Maximiliano Borches explains how Evo Morales‘ government has come under attack by both the left and the right for its project to nationalize hydrocarbon in Bolivia. With separatist threats from several regions of the country, and growing dissatisfaction over the Constituent Assembly, the opposition has begun attacking the administration with increasing confidence. In Borches‘ opinion, Evo Morales must confront this political crisis by lowering his own objectives, proving to his country that he still has popular support, allowing open dialogue with the opposition, and strengthening democracy in Bolivia.
Bernardo Kliksberg explains how inequality has become inherent in all aspects of Latin American society from income, health and nutrition, to education, access to credit, and the possibility for advancement. And while many economists claim that this inequality is only a necessary step in development, Kliksberg believes that it is the primary cause of poverty in Latin America and that with proactive government planning a solution can be found. Government, business, and society must all unite behind the ideal of social responsibility in order to do away with corruption in government and corporations, and support equal opportunities, healthcare and education for all citizens, democratization of credit, and aid to small business.
Miguel Huezo Mixco recounts the history of massacres committed by the military in El Salvador in the 1980’s, explaining that during this period the government adopted policies designed to exterminate the civilian population, principally peasants. These government-sponsored crimes have served as precursors for the apprenticed violence of gangs and organized crime currently rocking Salvadoran democracy. In Huezo Mixco‘s opinion, the solution to violence does not solely depend on understanding the crime being committed today, but on recognizing the tragic impact that decades of trivialized crime has had on Salvadoran society.
Ciro Di Costanzo explains why the civil resistance movement led by candidate Andres Manuel Lopez Obrador (PRD), which is protesting the supposed fraudulent recent elections in the heart of Mexico, will fall apart over time. Di Costanzo believes that this civil resistance, Mexican style, lacks convincing arguments and proof and is merely a reaction of suspicion over an autocratic cultural tradition that no longer exists. The resistance is following a risky strategy, which could endanger Marcelo Ebrard‘s (PRD) entering government in Mexico City, and could harm the democratic institutions it claims to uphold.
Chimène Coste describes the current state of political and social paralysis provoked by Fidel Castro‘s illness, leaving the Cuban people with a vacuum of power. Through written statements, Fidel delegated provisional powers to his brother Raul and several other members of his cabinet, yet no high-ranking official has stepped up to publicly assume power. Despite the seeming normality and unity of the Cuban people, strong tensions are coursing as the society militarizes and prepares for the transition. In Coste‘s opinion the most important question to be asked now is: What will prevail? the revolution or the family dynasty?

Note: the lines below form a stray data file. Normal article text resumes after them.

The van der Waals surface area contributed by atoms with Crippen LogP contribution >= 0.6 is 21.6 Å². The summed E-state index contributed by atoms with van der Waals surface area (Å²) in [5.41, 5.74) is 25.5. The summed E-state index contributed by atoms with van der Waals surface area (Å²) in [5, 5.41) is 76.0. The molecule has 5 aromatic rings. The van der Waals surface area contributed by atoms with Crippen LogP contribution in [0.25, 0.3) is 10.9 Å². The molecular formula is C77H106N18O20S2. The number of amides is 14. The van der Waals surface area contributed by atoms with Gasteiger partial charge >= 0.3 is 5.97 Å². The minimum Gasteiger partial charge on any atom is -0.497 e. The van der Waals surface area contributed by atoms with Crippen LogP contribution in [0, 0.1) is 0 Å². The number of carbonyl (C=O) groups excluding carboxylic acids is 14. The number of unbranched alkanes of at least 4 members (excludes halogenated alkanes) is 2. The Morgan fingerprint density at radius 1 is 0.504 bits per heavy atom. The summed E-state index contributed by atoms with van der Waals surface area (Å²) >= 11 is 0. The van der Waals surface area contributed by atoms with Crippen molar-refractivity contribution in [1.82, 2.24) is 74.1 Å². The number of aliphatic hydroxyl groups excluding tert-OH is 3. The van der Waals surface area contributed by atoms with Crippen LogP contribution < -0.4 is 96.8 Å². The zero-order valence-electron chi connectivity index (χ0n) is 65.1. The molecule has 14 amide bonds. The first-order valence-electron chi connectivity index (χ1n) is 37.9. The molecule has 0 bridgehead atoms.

Mario Toer explains how more than fifty years of denial has led to the current outbreak of violence and terror in San Pablo and Rio de Janeiro. In Toer‘s opinion, Brazil has one of the most polarized societies in the world, and so it is no wonder that given the age-old violence of the death squadrons that the poor and marginalized would create their own defense organizations. The process to end the violence will be long and arduous, but in the end the Brazilian government must find a way to reintegrate the marginalized back into society, take support away from the First Command of the Capital, and show Brazil‘s citizens that it is concerned about their health, education, and future.
Wenceslao Cruz explains how Castro‘s anti-Americanism has allowed him to stay in power by winning the economic and military support of the Soviet Union, by distracting the international community away from his regime’s abuse of human rights, and by establishing himself as a David to the Goliath of the United States. After more than half a century in power, other countries are beginning to follow Castro‘s example in order to establish themselves as antidemocratic, autocratic dictators. In Cruz‘s opinion it is up to the democratic world to stand up to the newly risen copycat dictatorships in countries like Venezuela, and to uphold the values of democracy above the economic interests.
Ricardo Israel Z. explains how, as long as Fidel Castro is alive, there will be no great transformations within the Cuban government. In Israel Z.‘s opinion, it is unlikely that the revolution will outlive the revolutionary, as Castro was a unique charismatic leader, yet in this time of uncertainty, the Cuban people will take refuge in order rather than in chaos. Cuba will most likely remain relatively calm until Castro‘s death, while the real confrontations take place behind closed doors, rather than on the streets.
Fabian Bosoer discusses how the ownership, exploitation, and allocation of natural resources has become the principal instigator of all conflict and negotiation in Latin America. And yet conflict is business for many people, and behind every one of the contentions, investments are being made and lucrative contracts being signed for weapons and security. In Bosoer‘s opinion, what distinguishes the inflammatory environment of Latin America now is the fact that all of the countries involved in deciding between unity and divergence are democracies. The question is what will they decide?